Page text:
Andragogical Design Considerations for Online Multicultural Education

Andragogical Design Considerations for Online Multicultural Education

Farah L. Vallera, Matthew D. Lewis
DOI: 10.4018/978-1-5225-8286-1.ch018
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Online education is expanding in higher education as a means of cost-effective, accessible, convenient, and flexible environments for learning. Such environments are popular amongst the growing population of diverse adult learners. This growth mirrors the need for diversity and multicultural education to both meet students' needs and prepare them for a multicultural, globalized world. Instructional design considerations that address diverse adult online learners' needs are examined and discussed. This chapter also examines some instructional design considerations that were used to develop and implement multiculturally inclusive materials and activities tested in graduate and undergraduate level courses. Recommendations for the development of online materials geared toward diverse adult audiences are provided.
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Higher education looks a great deal different than it did 50 years ago – or even 25 years ago. The increased diversity in educational dissemination beyond traditional face-to-face, didactic instruction, such as the increase in online, hybrid, and blended opportunities (Bonk, Lee, Kou, Xu, & Sheu, 2015; Picciano, 2017), has mirrored the increase in both diverse student populations in higher education institutions and the need for diversity and multicultural education (Banks, 2012). Online education is gaining ground in public, private, and for-profit arenas of higher education as cost effective, accessible, convenient, and flexible environments for learning (Kidd, 2010; Nguyen, 2015) and is appealing to diverse, adult audiences. Instructional design considerations that address the needs of both adult learners and diverse audiences must be examined and implemented to further develop these expanding environments. Additionally, the construction, dissemination, and study of multicultural education materials for myriad learners may help prepare students for their futures in an ever-changing and diverse world. In this chapter, we will discuss the growth of online environments and their appeal to diverse, adult learners, the increasing need for designing multiculturally inclusive materials, and some instructional design considerations that were used to develop and implement materials and activities that were tested in both graduate and undergraduate level courses.

According to Seaman, Allen, and Seaman (2018), while overall higher education enrollments are declining, distance education and online offerings have been increasing steadily over the last several years. The number of students studying on campuses is also decreasing, while the number of students studying exclusively in online environments is increasing (Seaman et al., 2018). Even in 2010, Jukes, McCain, and Crockett envisioned “a shift from textbooks, brick-and-mortar classrooms, lectures, worksheets, standardized tests, learning whenever and wherever it can best happen” (pg. 16). These changes in the diverse offerings of learning bring with them changes in audience demographics and students’ needs. However, like every other area of diversity, not all instruction is created equally.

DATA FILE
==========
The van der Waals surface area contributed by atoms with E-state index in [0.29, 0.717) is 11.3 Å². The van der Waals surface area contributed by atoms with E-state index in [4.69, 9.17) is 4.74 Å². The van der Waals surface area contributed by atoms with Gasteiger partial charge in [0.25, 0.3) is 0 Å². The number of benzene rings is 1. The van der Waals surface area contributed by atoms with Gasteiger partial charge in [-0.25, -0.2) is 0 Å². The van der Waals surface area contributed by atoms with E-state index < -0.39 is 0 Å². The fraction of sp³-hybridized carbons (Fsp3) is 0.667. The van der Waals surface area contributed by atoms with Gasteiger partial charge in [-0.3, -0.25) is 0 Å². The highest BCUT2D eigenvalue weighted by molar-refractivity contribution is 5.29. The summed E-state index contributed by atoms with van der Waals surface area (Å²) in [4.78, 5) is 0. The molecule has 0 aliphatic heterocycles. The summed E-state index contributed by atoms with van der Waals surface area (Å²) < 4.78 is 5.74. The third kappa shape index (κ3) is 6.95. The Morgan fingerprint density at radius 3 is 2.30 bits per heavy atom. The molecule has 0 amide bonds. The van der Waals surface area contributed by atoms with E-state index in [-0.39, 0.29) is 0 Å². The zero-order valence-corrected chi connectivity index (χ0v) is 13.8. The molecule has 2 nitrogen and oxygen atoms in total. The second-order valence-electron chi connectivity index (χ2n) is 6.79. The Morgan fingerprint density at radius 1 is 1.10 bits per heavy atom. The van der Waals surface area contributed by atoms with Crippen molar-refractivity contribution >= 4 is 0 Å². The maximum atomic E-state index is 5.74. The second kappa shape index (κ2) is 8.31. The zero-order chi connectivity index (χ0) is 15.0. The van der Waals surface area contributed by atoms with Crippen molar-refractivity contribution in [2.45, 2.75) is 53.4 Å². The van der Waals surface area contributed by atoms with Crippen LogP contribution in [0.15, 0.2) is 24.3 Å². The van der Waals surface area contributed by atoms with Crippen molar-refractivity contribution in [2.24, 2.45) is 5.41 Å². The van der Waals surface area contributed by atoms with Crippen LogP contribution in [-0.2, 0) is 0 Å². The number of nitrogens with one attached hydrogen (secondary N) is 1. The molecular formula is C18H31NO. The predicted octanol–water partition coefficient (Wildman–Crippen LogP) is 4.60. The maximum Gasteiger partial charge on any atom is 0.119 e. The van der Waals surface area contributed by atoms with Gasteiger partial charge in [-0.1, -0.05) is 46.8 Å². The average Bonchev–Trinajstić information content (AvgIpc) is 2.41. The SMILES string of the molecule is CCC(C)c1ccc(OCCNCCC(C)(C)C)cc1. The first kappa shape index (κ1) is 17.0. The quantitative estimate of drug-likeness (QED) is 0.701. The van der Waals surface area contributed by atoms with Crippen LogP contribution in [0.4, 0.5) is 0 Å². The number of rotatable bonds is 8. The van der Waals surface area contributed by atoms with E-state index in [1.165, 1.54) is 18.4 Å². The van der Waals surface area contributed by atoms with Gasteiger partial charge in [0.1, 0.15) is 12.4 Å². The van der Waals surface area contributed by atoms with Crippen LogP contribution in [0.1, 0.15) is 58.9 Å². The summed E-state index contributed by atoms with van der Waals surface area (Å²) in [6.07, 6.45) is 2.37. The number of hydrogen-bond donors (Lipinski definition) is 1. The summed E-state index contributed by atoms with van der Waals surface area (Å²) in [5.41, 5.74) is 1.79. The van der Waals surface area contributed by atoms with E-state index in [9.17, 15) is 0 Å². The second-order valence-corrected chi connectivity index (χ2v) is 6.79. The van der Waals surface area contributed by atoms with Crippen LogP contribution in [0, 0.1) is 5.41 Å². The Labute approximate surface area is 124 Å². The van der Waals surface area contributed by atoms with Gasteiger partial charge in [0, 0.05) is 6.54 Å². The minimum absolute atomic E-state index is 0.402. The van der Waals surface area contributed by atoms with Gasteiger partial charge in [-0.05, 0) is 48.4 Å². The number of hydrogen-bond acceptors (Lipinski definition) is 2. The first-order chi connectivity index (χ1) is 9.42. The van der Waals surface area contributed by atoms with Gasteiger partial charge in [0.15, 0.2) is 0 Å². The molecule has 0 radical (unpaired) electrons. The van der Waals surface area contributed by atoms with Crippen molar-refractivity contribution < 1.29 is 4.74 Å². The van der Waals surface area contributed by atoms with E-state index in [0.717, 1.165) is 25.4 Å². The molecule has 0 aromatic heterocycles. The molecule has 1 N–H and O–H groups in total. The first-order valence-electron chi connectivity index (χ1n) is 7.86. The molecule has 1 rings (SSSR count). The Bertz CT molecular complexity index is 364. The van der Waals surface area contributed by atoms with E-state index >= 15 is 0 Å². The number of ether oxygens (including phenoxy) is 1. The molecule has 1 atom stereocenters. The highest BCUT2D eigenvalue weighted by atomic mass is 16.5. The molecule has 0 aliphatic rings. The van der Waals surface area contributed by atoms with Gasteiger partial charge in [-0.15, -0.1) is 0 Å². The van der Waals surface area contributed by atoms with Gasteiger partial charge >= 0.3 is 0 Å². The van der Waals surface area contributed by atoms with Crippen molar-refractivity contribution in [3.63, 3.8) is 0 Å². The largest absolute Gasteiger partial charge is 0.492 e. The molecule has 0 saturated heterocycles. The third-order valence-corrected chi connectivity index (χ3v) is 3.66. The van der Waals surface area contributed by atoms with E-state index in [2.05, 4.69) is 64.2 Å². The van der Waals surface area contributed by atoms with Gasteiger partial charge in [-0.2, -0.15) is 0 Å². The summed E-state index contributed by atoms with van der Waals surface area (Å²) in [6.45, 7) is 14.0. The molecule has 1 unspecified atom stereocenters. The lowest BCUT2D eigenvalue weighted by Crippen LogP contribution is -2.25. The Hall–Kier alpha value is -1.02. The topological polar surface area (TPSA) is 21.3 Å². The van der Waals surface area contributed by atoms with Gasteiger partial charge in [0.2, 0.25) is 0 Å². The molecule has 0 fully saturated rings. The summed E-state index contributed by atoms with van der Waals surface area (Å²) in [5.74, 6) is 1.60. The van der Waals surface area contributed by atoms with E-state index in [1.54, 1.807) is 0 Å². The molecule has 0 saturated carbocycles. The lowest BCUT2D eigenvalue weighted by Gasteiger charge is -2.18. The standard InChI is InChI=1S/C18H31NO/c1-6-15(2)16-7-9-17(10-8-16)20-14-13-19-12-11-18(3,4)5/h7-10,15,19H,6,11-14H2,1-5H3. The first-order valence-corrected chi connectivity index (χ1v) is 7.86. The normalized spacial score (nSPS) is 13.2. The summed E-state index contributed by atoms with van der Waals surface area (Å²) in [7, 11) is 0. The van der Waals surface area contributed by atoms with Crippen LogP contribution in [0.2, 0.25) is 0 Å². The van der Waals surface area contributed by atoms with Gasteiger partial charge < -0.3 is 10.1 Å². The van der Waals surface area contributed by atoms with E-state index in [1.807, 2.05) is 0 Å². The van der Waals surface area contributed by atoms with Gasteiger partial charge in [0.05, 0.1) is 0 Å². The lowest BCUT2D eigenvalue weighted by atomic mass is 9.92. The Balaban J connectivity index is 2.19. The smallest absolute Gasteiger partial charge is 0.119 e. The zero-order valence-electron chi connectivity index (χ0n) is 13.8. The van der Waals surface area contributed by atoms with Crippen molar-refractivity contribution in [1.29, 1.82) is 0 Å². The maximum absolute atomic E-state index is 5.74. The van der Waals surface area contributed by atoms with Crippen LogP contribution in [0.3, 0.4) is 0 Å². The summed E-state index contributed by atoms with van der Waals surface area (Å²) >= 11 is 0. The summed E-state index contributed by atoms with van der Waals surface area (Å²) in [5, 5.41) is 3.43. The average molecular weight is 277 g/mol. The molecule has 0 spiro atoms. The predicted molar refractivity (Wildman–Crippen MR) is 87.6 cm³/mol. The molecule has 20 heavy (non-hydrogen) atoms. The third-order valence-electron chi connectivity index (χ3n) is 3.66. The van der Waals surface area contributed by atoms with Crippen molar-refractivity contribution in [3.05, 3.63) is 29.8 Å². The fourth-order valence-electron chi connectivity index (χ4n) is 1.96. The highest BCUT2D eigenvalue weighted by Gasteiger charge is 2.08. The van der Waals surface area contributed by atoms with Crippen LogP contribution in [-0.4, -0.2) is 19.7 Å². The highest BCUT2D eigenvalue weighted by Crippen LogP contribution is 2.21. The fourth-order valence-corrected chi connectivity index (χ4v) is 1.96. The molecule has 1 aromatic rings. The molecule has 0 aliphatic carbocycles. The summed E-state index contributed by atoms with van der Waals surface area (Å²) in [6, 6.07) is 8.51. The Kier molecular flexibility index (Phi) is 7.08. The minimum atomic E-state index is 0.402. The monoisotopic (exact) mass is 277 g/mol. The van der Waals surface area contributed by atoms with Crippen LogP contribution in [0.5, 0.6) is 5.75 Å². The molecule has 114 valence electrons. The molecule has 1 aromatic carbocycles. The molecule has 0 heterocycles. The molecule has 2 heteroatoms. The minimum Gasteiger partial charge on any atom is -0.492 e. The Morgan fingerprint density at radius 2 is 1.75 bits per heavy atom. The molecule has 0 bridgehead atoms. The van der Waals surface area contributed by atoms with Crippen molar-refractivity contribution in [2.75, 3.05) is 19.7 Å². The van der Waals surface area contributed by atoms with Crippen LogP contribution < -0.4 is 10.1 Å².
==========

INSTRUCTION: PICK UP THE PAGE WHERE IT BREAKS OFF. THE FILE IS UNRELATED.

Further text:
With these changing needs, the U.S. saw a surge in for-profit higher education institutions, massive open online courses (or MOOCs), and blended options. While these flexible and accessible environments offer experiences for diverse groups of learners from all over the world, they still face criticism regarding academic rigor, motivation, community development, persistence, and completion (see Bali, 2014; Bennett & Monds, 2008; Coole & Watts, 2009; Hart, 2012; Hew & Cheung, 2014). Here, we will not focus on for-profit online education or MOOCs, rather we will turn our attention to online environments in traditional, non-profit higher education settings that serve adult populations.

Key Terms in this Chapter

Diversity: The range of cultural differences in race/ethnicity, gender, sexuality, identity, religion, ability/disability, socio-economic status, and other indicators of socially constructed characteristics.

Andragogy: A theory involving the methods, practices, and study of instructing adult learners, where it is assumed that adults learn differently than children.

Experiential Learning: A hands-on learning strategy where students learn authentically by doing.

Self-Directed Learning: A model that describes how individuals take responsibility and the initiative to set their own goals and strategies to meet their learning needs.

Online Learning/Education: Any virtual format of delivering instruction with the use of a computer and internet connection to access materials synchronously and/or asynchronously.

Multicultural Competence: The combination of knowledge, skills, and appropriate attitudes and beliefs about human relationships surrounding diversity and cultural awareness.

Asynchronous and Synchronous Learning: Asynchronous learning takes place anytime and anywhere without the need to meet in real-time. Synchronous learning takes place in real-time, connecting students with instructors either through videoconferencing or live chats.

Cultural Humility: A measure of exploration meant to last a lifetime involving self-assessment, reflection, and critique of other cultural interactions.

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